New York fraud crimes involving Grand Larceny and other thefts come in a variety of “flavors.” Whether by Embezzlement, Extortion or Larceny by Trick, there is always a new scheme to be perpetrated on an unsuspecting victim. As proof of the countless ways in which people attempt to defraud or steal from others, one has to look no further than the press releases routinely issued by the Manhattan, Queens and other New York City area District Attorney’s Offices. In fact, Manhattan District Attorney Cyrus Vance, Jr. announced the indictment yesterday of Katia Gaton, a woman who allegedly posed as a New York Hilton Hotel employee and stole money from victims who were seeking jobs. The indictment charges Gaton with multiple counts including Grand Larceny in the Fourth Degree (New York Penal Law 155.30) and Grand Larceny in the Third Degree (New York Penal Law 155.35).
Briefly, and before addressing the allegations in this particular arrest and indictment, one is guilty of NY PL 155.30 if one steals more than $1,000, but no more than $3,000. One is guilty of NY PL 155.35 if one steals more than $3,000, but no more than $50,000. Because this is a theft case involving four separate victims, as opposed to multiple thefts from one victim, the total amount of the thefts is not aggregated to increase the degree or level of the crime. Here, even if it was, the threshold of more than $50,000 would not have been met anyway.
Although the allegations against Gaton are merely allegations and not proof of any illegal conduct, prosecutors claim that Gaton lied to at least five people by asserting that she worked at Hilton New York. For a fee, it is further alleged, Gaton told these people she could secure employment for them in a wide range of positions including as bellhops and housekeepers. Unfortunately for the purported victims, the Manhattan District Attorney’s Office believes that Gaton was not an employee of Hilton and advised that anyone could submit an application online for employment without a fee.
What appeared to be a well thought out scheme, it is alleged that Gaton took “application fees” from jobseekers who believed that they would work 40-50 hours a week. Gaton went as far as meeting the complainant at the Hilton New York where she gave them tours of the public areas. Although the job seekers believed they would meet with management, Gaton would advise them that the manager was unavailable and they would have to return on a later date. If true, prosecutors are likely further enflamed that Gaton took money from her alleged victims claiming it was for work uniforms and shoes. Some were even advised of starting dates. As a result of the scheme, DA Vance believes that Gaton pocketed over $13,000 by taking between $1,500 and $5,700 from each “client.”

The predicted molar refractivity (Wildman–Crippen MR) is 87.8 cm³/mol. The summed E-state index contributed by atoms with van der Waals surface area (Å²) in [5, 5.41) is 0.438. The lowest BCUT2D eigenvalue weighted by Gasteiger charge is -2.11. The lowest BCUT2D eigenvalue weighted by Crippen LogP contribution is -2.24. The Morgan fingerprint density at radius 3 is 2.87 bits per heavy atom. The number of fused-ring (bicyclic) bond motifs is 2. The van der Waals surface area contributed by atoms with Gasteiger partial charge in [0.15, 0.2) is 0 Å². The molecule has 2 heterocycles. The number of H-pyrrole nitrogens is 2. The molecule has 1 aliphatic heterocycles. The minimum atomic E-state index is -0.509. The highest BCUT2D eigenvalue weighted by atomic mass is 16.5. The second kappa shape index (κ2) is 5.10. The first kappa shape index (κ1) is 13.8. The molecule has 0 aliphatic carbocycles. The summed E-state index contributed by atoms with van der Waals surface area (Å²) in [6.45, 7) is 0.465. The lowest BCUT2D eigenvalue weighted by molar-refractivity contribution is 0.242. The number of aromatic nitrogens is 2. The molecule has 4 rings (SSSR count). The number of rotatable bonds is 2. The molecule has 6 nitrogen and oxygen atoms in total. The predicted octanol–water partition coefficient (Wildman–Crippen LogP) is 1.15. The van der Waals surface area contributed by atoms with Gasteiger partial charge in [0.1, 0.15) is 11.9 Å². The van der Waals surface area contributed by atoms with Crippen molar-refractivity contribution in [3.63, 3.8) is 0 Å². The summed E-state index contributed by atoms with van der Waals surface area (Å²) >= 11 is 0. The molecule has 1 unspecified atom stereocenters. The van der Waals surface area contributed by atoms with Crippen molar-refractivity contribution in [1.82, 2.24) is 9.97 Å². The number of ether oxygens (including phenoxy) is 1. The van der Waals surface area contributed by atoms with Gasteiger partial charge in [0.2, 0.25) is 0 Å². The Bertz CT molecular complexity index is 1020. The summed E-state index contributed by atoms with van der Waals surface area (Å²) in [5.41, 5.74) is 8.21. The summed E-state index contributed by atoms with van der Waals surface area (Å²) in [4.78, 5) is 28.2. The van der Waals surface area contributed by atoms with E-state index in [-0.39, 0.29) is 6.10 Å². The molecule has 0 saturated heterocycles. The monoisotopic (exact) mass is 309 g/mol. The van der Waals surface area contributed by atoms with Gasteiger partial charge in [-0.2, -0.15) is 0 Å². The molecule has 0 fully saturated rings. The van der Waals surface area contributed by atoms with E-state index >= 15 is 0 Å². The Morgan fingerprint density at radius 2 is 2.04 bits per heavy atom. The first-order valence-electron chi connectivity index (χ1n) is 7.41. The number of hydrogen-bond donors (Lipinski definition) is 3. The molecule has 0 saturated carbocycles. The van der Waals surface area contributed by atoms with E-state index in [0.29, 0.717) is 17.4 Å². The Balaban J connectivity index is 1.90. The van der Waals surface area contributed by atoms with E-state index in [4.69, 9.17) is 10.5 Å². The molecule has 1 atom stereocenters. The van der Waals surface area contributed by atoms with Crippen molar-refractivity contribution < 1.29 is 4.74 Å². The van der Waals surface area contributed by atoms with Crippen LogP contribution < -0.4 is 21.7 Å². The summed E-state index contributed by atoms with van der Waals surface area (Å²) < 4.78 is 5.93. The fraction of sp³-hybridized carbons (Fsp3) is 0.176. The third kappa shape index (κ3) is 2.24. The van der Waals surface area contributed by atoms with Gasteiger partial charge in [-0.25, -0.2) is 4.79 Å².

Not that $13,000 is an insignificant amount, but in the realm of New York theft crimes and larceny violations that are perpetrated in the streets and suites of New York, it pales in comparison to some of the other infractions that monopolize the front pages of the tabloids. What is disturbing here, however, is not the dollars and cents, but the allegation that those seeking entry level jobs in a tumultuous economy were victimized by a claimed huckster. To be clear, the dollar amount of the theft could potentially be manageable in terms of mitigation, but the manner in which the scheme was perpetrated and the victims of the crime exacerbate the offense from a relatively serious one to an alleged crime that prosecutors cannot ever permit. It is not merely my own belief that matters, but that of Manhattan’s chief prosecutor. Said District Attorney Vance, “Taking advantage of people searching for work in a tough economy is reprehensible.” Make no mistake. Gaton has a battle ahead.
As this case moves through New York’s criminal justice system it will be interesting to learn about the evidence. How did prosecutors identify Gaton and how will they provide evidence of this at trial (should it reach that point)? For example, did complainants identify Gaton in a lineup? Did video surveillance record Gaton with these people at the Hilton? Further, did Gaton admit she perpetrated the offenses or was at the Hilton in those videos? How did Gaton and these complainants meet? Were there advertisements on Craigslist, for example? If so, can IP information be used to trace the fraud to Gaton? What about cellular records? Although not necessarily the first line of defense, how do prosecutors plan on establishing the dollar amount of the fraud? Were these cash transactions? If so, would bank records of the complainants reflect the accurate withdrawals? There are many questions to be asked, but I am confident Team DANY.GOV has many answers.
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